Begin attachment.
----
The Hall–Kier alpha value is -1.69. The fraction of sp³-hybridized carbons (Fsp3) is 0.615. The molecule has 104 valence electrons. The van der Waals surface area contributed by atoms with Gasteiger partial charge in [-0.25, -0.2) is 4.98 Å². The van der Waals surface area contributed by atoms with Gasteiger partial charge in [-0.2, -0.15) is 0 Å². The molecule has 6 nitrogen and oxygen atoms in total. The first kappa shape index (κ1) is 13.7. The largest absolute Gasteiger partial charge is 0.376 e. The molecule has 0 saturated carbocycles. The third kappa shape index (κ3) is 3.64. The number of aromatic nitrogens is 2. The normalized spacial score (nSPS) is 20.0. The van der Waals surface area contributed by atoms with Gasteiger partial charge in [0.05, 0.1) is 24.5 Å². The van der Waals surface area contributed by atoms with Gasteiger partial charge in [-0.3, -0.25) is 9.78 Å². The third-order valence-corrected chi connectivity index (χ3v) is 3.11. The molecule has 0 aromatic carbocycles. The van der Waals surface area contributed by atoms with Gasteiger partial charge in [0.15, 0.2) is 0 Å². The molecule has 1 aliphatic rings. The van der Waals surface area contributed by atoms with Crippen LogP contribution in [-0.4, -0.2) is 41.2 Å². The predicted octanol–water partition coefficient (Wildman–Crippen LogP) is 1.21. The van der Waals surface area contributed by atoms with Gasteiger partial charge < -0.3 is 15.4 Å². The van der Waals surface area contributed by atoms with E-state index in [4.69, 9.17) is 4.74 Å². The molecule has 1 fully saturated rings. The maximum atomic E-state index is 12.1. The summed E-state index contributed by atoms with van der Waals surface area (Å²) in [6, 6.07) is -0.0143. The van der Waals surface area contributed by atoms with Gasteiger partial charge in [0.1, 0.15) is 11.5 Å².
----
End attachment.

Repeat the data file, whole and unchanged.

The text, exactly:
The Hall–Kier alpha value is -1.69. The fraction of sp³-hybridized carbons (Fsp3) is 0.615. The molecule has 104 valence electrons. The van der Waals surface area contributed by atoms with Gasteiger partial charge in [-0.25, -0.2) is 4.98 Å². The van der Waals surface area contributed by atoms with Gasteiger partial charge in [-0.2, -0.15) is 0 Å². The molecule has 6 nitrogen and oxygen atoms in total. The first kappa shape index (κ1) is 13.7. The largest absolute Gasteiger partial charge is 0.376 e. The molecule has 0 saturated carbocycles. The third kappa shape index (κ3) is 3.64. The number of aromatic nitrogens is 2. The normalized spacial score (nSPS) is 20.0. The van der Waals surface area contributed by atoms with Gasteiger partial charge in [0.05, 0.1) is 24.5 Å². The van der Waals surface area contributed by atoms with Gasteiger partial charge in [-0.3, -0.25) is 9.78 Å². The third-order valence-corrected chi connectivity index (χ3v) is 3.11. The molecule has 0 aromatic carbocycles. The van der Waals surface area contributed by atoms with Gasteiger partial charge in [0.15, 0.2) is 0 Å². The molecule has 1 aliphatic rings. The van der Waals surface area contributed by atoms with Crippen LogP contribution in [-0.4, -0.2) is 41.2 Å². The predicted octanol–water partition coefficient (Wildman–Crippen LogP) is 1.21. The van der Waals surface area contributed by atoms with Gasteiger partial charge < -0.3 is 15.4 Å². The van der Waals surface area contributed by atoms with E-state index in [4.69, 9.17) is 4.74 Å². The molecule has 1 fully saturated rings. The maximum atomic E-state index is 12.1. The summed E-state index contributed by atoms with van der Waals surface area (Å²) in [6, 6.07) is -0.0143. The van der Waals surface area contributed by atoms with Gasteiger partial charge in [0.1, 0.15) is 11.5 Å².